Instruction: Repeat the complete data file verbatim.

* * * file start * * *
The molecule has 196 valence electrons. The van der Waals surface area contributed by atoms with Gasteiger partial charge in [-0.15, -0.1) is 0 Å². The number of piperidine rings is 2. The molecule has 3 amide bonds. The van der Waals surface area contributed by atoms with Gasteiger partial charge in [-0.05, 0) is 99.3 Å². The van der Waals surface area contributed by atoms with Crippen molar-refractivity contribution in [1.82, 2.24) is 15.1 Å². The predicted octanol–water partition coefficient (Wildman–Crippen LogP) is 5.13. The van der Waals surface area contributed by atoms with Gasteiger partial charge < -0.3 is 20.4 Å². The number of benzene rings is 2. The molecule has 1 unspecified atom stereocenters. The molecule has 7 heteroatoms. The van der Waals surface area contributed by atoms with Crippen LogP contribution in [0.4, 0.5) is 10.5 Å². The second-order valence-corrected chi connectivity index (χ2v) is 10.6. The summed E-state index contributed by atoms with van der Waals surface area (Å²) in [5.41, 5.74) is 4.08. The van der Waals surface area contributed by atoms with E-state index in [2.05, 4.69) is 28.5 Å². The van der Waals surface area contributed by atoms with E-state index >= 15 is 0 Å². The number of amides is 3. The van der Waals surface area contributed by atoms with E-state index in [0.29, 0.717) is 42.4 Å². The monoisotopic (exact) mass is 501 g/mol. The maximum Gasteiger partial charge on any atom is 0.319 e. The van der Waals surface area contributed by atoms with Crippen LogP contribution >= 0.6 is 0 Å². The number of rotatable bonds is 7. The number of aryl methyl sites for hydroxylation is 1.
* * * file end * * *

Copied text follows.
The molecule has 196 valence electrons. The van der Waals surface area contributed by atoms with Gasteiger partial charge in [-0.15, -0.1) is 0 Å². The number of piperidine rings is 2. The molecule has 3 amide bonds. The van der Waals surface area contributed by atoms with Gasteiger partial charge in [-0.05, 0) is 99.3 Å². The van der Waals surface area contributed by atoms with Crippen molar-refractivity contribution in [1.82, 2.24) is 15.1 Å². The predicted octanol–water partition coefficient (Wildman–Crippen LogP) is 5.13. The van der Waals surface area contributed by atoms with Gasteiger partial charge < -0.3 is 20.4 Å². The number of benzene rings is 2. The molecule has 1 unspecified atom stereocenters. The molecule has 7 heteroatoms. The van der Waals surface area contributed by atoms with Crippen LogP contribution in [0.4, 0.5) is 10.5 Å². The second-order valence-corrected chi connectivity index (χ2v) is 10.6. The summed E-state index contributed by atoms with van der Waals surface area (Å²) in [5.41, 5.74) is 4.08. The van der Waals surface area contributed by atoms with E-state index in [2.05, 4.69) is 28.5 Å². The van der Waals surface area contributed by atoms with E-state index >= 15 is 0 Å². The number of amides is 3. The van der Waals surface area contributed by atoms with E-state index in [0.29, 0.717) is 42.4 Å². The monoisotopic (exact) mass is 501 g/mol. The maximum Gasteiger partial charge on any atom is 0.319 e. The van der Waals surface area contributed by atoms with Crippen LogP contribution >= 0.6 is 0 Å². The number of rotatable bonds is 7. The number of aryl methyl sites for hydroxylation is 1.